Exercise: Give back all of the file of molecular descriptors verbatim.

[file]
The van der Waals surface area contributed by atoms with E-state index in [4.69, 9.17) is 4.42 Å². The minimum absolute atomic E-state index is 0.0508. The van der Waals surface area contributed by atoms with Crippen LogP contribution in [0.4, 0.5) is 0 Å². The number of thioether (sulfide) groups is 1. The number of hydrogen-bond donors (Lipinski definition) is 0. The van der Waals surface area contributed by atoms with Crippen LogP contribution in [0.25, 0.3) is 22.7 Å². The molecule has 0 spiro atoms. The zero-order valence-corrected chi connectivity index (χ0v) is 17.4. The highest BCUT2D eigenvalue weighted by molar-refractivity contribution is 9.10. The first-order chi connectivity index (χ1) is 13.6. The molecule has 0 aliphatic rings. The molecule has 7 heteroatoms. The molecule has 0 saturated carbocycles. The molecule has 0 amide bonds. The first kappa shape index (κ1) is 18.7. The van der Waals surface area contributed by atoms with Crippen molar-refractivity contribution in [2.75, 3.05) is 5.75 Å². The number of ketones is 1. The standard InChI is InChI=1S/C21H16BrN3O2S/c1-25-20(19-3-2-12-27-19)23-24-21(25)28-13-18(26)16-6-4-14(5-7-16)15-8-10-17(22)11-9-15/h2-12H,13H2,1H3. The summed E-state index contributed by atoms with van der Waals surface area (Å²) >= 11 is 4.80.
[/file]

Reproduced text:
The van der Waals surface area contributed by atoms with E-state index in [4.69, 9.17) is 4.42 Å². The minimum absolute atomic E-state index is 0.0508. The van der Waals surface area contributed by atoms with Crippen LogP contribution in [0.4, 0.5) is 0 Å². The number of thioether (sulfide) groups is 1. The number of hydrogen-bond donors (Lipinski definition) is 0. The van der Waals surface area contributed by atoms with Crippen LogP contribution in [0.25, 0.3) is 22.7 Å². The molecule has 0 spiro atoms. The zero-order valence-corrected chi connectivity index (χ0v) is 17.4. The highest BCUT2D eigenvalue weighted by molar-refractivity contribution is 9.10. The first-order chi connectivity index (χ1) is 13.6. The molecule has 0 aliphatic rings. The molecule has 7 heteroatoms. The molecule has 0 saturated carbocycles. The molecule has 0 amide bonds. The first kappa shape index (κ1) is 18.7. The van der Waals surface area contributed by atoms with Crippen molar-refractivity contribution in [2.75, 3.05) is 5.75 Å². The number of ketones is 1. The standard InChI is InChI=1S/C21H16BrN3O2S/c1-25-20(19-3-2-12-27-19)23-24-21(25)28-13-18(26)16-6-4-14(5-7-16)15-8-10-17(22)11-9-15/h2-12H,13H2,1H3. The summed E-state index contributed by atoms with van der Waals surface area (Å²) >= 11 is 4.80.